Lyn Alden Shares Her Views on Ethereum

Image from MoneyShow

Lyn Alden, CEO and founder of Lyn Alden Investment Strategies shared her views on Ethereum in an interview conducted on Saavy Finance YouTube channel.

Host: “So beyond Bitcoin, what are your thoughts on the rest of the crypto ecosystem? I know you’ve put out a lot of actually really good information on Ethereum so what are your thoughts on that asset overall?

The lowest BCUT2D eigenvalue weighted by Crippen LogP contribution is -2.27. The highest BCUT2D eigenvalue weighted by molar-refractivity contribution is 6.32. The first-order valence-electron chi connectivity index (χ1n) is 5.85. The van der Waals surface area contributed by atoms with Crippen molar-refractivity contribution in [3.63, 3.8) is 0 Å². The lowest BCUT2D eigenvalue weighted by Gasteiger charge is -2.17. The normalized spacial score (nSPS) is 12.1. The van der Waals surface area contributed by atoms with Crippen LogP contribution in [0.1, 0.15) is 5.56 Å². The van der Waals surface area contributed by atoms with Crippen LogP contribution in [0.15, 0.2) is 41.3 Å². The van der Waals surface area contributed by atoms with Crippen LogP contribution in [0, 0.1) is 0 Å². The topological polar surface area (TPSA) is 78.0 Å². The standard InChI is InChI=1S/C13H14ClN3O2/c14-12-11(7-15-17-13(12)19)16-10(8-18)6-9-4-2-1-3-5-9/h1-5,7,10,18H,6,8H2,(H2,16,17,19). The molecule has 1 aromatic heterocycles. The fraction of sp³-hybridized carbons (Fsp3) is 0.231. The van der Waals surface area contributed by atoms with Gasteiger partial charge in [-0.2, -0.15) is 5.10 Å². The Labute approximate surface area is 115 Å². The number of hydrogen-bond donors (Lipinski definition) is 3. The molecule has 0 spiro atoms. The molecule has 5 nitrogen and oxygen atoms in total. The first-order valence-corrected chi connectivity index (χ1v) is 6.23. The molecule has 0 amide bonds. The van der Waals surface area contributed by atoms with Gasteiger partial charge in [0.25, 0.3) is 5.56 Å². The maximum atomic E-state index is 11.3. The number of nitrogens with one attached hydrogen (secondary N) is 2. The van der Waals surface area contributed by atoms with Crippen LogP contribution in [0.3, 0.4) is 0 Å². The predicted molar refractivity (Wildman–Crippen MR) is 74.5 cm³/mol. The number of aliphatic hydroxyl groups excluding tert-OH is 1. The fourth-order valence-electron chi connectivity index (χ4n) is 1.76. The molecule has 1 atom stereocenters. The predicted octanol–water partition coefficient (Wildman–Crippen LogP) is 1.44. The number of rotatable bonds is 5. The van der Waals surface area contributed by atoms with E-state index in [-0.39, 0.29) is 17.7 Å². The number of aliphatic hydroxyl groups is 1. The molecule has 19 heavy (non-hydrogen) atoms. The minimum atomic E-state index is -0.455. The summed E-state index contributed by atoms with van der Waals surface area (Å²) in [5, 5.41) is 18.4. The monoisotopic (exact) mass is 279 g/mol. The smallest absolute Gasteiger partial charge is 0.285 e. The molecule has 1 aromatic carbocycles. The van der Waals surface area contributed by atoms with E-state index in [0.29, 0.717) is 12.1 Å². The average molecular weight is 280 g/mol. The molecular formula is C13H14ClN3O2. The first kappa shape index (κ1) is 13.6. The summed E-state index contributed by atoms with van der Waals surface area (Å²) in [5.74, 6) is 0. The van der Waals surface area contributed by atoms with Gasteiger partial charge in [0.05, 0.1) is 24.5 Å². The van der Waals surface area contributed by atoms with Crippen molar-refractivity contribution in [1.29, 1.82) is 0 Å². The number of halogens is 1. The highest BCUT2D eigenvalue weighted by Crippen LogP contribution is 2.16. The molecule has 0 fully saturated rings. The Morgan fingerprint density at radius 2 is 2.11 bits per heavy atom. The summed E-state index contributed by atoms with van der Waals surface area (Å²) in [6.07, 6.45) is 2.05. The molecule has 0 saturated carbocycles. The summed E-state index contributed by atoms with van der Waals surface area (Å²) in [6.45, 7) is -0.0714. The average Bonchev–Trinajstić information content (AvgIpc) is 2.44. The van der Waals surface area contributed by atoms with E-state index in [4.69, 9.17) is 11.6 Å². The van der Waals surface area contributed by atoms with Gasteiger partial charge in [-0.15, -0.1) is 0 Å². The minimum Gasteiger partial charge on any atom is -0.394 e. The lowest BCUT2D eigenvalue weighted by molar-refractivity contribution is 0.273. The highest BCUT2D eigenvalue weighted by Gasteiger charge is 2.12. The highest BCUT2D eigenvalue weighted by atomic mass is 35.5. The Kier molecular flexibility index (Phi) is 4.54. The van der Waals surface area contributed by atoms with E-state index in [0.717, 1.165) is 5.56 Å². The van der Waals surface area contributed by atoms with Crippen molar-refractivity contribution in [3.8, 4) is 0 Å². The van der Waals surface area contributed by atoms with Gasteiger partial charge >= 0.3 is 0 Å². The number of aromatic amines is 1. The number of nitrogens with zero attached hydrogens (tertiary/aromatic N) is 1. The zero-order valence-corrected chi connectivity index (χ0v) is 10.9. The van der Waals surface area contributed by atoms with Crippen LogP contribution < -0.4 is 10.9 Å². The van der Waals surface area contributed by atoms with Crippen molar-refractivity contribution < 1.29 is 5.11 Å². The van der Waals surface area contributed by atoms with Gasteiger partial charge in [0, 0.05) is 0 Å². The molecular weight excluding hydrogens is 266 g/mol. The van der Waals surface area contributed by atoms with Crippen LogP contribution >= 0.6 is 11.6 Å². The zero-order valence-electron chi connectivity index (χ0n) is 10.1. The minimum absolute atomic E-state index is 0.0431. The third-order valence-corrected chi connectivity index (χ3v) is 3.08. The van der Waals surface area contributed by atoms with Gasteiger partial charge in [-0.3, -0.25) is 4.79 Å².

Lyn: “Well, so i think smart contracts are a useful tool, i think it’s good that some of those platforms exist. I think decentralized exchanges are a good thing and i think decentralized liquidity providers are a good thing. But then the main question from there is, there’s a couple of things: one is you have protocol specific issues like Ethereum is going through an issue now where it is transitioning from proof of work to proof of stake, they have throughput issues which are more of a problem for Ethereum than Bitcoin because Bitcoin transactions tend to be pretty high value and there are off-chain solutions for for smaller transfers of value. Whereas Ethereum is a more high velocity smaller average transaction size network and the transactions are more complex; and so if you’re paying a very high fee into a Uniswap trade or just to move your tokens around that’s more of a problem for that network, it’s kind of in order to work as you’d expect it to the fees should be pretty cheap. And so it’s basically the success of using it kind of hurts itself and so we see things like Tether transactions started moving more and more towards Tron of all things at least a smaller Tether transaction. So we got to the point where more Tether transactions are occurring on Tron than on Ethereum because of the high fees even though there’s more settlement value in Tether on Ethereum because the high transaction size ones still stay on Ethereum. And so overall you have that technical risk of basically changing the engine while you’re driving so we’re driving the car we have an operational blockchain, and we want to go ahead and change everything about it and that’s of course just a very challenging technical thing to go through. Then there’s the kind of broader question of even if you have a very successful utility protocol, do the tokens become money? Do the tokens accrue monetary value in the long run? And there’s that paper from 2017 from John Feffer that argued that they probably would not, that even if you were to have you know high quote GDP in that ecosystem of utility tokens that a bit that those tokens would be treated more like working capital and so they wouldn’t kind of accrue value in the same way that bitcoin might. And it doesn’t mean they can’t accrue monetary value but it means whether or not they’re going to be monetary values largely separate so you can have the ecosystem grow very large where the token value kind of stagnates. And in some ways that paper if you go back that was published in late 2017 and since then the amount of value settled on Ethereum’s gone up substantially, it’s like tripled whereas the market cap is roughly where it was three years ago.” It briefly got a lot higher since the correction i haven’t checked it last couple days but it’s somewhere in the ballpark of the same market cap so the market cap does not increase at the same rate as the transaction value has. And so that’s kind of my concerns with the overall kind of utility protocols is that while i’m glad they exist and i think there’s an interesting development being done there, i haven’t seen a compelling case of why i’d want to hold a significant amount of their tokens on the long term.”

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